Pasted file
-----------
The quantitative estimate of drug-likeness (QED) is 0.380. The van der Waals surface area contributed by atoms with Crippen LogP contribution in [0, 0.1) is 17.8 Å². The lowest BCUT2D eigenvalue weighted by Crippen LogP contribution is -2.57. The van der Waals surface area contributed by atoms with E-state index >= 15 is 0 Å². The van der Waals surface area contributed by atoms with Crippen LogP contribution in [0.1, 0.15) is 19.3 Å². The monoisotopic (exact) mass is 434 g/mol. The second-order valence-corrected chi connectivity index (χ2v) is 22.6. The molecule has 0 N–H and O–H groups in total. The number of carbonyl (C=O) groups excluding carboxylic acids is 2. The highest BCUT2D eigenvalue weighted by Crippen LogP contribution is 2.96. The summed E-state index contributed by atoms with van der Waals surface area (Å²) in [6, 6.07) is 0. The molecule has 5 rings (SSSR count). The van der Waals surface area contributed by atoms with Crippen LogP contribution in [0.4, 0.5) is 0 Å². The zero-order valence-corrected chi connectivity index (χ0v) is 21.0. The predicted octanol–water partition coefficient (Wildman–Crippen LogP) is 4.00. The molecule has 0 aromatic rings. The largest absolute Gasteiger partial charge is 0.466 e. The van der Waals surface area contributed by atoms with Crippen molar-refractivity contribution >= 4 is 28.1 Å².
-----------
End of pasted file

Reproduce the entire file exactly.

The quantitative estimate of drug-likeness (QED) is 0.380. The van der Waals surface area contributed by atoms with Crippen LogP contribution in [0, 0.1) is 17.8 Å². The lowest BCUT2D eigenvalue weighted by Crippen LogP contribution is -2.57. The van der Waals surface area contributed by atoms with E-state index >= 15 is 0 Å². The van der Waals surface area contributed by atoms with Crippen LogP contribution in [0.1, 0.15) is 19.3 Å². The monoisotopic (exact) mass is 434 g/mol. The second-order valence-corrected chi connectivity index (χ2v) is 22.6. The molecule has 0 N–H and O–H groups in total. The number of carbonyl (C=O) groups excluding carboxylic acids is 2. The highest BCUT2D eigenvalue weighted by Crippen LogP contribution is 2.96. The summed E-state index contributed by atoms with van der Waals surface area (Å²) in [6, 6.07) is 0. The molecule has 5 rings (SSSR count). The van der Waals surface area contributed by atoms with Crippen LogP contribution in [0.4, 0.5) is 0 Å². The zero-order valence-corrected chi connectivity index (χ0v) is 21.0. The predicted octanol–water partition coefficient (Wildman–Crippen LogP) is 4.00. The molecule has 0 aromatic rings. The largest absolute Gasteiger partial charge is 0.466 e. The van der Waals surface area contributed by atoms with Crippen molar-refractivity contribution >= 4 is 28.1 Å².